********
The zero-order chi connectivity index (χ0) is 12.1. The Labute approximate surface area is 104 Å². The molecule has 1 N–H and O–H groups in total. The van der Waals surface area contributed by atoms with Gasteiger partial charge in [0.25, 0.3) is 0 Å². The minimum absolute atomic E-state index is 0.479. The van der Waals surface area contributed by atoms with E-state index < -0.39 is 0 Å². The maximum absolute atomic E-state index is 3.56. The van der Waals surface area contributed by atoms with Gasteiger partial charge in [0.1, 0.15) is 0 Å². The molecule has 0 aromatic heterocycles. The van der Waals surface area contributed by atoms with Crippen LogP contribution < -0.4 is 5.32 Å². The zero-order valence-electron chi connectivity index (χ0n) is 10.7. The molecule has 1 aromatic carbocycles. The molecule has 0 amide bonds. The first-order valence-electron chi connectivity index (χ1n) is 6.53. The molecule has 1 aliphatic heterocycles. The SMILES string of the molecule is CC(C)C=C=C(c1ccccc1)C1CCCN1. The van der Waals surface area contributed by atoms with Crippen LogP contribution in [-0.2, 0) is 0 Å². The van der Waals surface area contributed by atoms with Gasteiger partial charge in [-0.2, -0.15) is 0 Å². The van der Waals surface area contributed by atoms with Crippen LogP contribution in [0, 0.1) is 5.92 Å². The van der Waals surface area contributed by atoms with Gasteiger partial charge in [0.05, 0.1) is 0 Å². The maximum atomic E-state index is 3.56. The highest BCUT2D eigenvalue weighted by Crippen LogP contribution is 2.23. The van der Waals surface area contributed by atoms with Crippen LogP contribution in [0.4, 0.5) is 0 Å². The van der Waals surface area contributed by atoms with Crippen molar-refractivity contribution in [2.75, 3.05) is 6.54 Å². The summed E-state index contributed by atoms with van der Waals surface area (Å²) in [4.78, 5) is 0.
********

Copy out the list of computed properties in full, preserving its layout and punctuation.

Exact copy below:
The zero-order chi connectivity index (χ0) is 12.1. The Labute approximate surface area is 104 Å². The molecule has 1 N–H and O–H groups in total. The van der Waals surface area contributed by atoms with Gasteiger partial charge in [0.25, 0.3) is 0 Å². The minimum absolute atomic E-state index is 0.479. The van der Waals surface area contributed by atoms with E-state index < -0.39 is 0 Å². The maximum absolute atomic E-state index is 3.56. The van der Waals surface area contributed by atoms with Gasteiger partial charge in [0.1, 0.15) is 0 Å². The molecule has 0 aromatic heterocycles. The van der Waals surface area contributed by atoms with Crippen LogP contribution < -0.4 is 5.32 Å². The zero-order valence-electron chi connectivity index (χ0n) is 10.7. The molecule has 1 aromatic carbocycles. The molecule has 0 amide bonds. The first-order valence-electron chi connectivity index (χ1n) is 6.53. The molecule has 1 aliphatic heterocycles. The SMILES string of the molecule is CC(C)C=C=C(c1ccccc1)C1CCCN1. The van der Waals surface area contributed by atoms with Crippen LogP contribution in [-0.2, 0) is 0 Å². The van der Waals surface area contributed by atoms with Gasteiger partial charge in [-0.2, -0.15) is 0 Å². The van der Waals surface area contributed by atoms with Crippen LogP contribution in [0, 0.1) is 5.92 Å². The van der Waals surface area contributed by atoms with Gasteiger partial charge in [0.05, 0.1) is 0 Å². The maximum atomic E-state index is 3.56. The highest BCUT2D eigenvalue weighted by Crippen LogP contribution is 2.23. The van der Waals surface area contributed by atoms with Crippen LogP contribution in [0.4, 0.5) is 0 Å². The van der Waals surface area contributed by atoms with Crippen molar-refractivity contribution in [2.75, 3.05) is 6.54 Å². The summed E-state index contributed by atoms with van der Waals surface area (Å²) in [4.78, 5) is 0.